The woman - I later learned her name is Charlotte - impressed me. It's not easy to walk on the sand even if you're young and in good shape. But this woman, who I'm guessing was around my age in her 60s, was navigating the ground's soft, uneven surface with quiet determination.
After a couple mornings of crossing paths - me on my recumbent 'fun cycle' and she on slow but steady footsteps - I stopped to say hello. I had just taken a picture of the sunrise and after reviewing it in my camera, realized I had inadvertently included Charlotte in the picture. I was happy with how the picture came out and thought she might like it too so I stopped to ask if I could email her a copy.
My fellow early riser agreed, gave me her email address and we got to talking. A snowbird whose main home is in Indiana, Charlotte also owns a beachside condo that she visits for the month of February. When I asked her how far she walks on the beach she indicated a stretch of sand covering about a mile, a good distance to travel, especially with a cane.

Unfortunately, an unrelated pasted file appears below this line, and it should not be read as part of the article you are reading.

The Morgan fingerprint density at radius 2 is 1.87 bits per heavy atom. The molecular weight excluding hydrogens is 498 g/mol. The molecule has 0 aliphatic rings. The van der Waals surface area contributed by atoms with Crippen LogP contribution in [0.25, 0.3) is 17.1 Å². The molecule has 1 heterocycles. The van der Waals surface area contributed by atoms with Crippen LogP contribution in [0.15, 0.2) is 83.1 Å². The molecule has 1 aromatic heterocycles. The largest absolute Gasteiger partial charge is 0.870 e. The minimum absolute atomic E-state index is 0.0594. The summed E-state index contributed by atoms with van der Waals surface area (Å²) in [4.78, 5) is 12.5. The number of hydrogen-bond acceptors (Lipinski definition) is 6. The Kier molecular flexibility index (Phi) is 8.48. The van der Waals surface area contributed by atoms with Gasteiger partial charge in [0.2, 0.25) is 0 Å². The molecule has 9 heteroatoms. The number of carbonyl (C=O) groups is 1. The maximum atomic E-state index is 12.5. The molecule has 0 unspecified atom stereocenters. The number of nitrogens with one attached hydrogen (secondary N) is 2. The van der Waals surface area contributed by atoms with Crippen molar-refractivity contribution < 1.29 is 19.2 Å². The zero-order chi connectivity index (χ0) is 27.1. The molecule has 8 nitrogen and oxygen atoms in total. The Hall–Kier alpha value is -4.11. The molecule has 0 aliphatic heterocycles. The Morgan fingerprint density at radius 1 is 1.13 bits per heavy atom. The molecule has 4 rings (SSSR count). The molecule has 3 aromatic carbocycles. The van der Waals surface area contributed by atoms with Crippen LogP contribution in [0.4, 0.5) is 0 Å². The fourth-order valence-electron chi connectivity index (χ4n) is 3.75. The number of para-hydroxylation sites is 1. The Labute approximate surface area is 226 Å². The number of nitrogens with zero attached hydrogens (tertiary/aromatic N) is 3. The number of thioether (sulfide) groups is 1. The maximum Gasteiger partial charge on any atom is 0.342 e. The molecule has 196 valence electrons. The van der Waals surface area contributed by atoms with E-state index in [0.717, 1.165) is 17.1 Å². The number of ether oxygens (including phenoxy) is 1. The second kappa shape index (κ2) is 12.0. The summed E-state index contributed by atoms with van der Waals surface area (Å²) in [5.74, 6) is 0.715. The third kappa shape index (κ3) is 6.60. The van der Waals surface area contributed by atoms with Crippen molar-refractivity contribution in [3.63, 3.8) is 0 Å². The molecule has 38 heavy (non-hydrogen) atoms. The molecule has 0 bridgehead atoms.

Of all the things I like about biking on the beach, unexpected encounters tops the list. Sometimes it's spotting a new bird, seeing a dolphin, manatee, horseshoe crab or manta ray in the surf or watching a fisherman catch and release a small shark.
I once saw a longhaired banjo player plucking out a tune knee-deep in water, have rescued numerous left-behind 'treasures' in the sand and have collected more pretty shells than I probably need.
But getting to know another early riser, a dedicated individual who, like myself, appreciates the quiet wonders of a beachside sunrise is always a very special gift.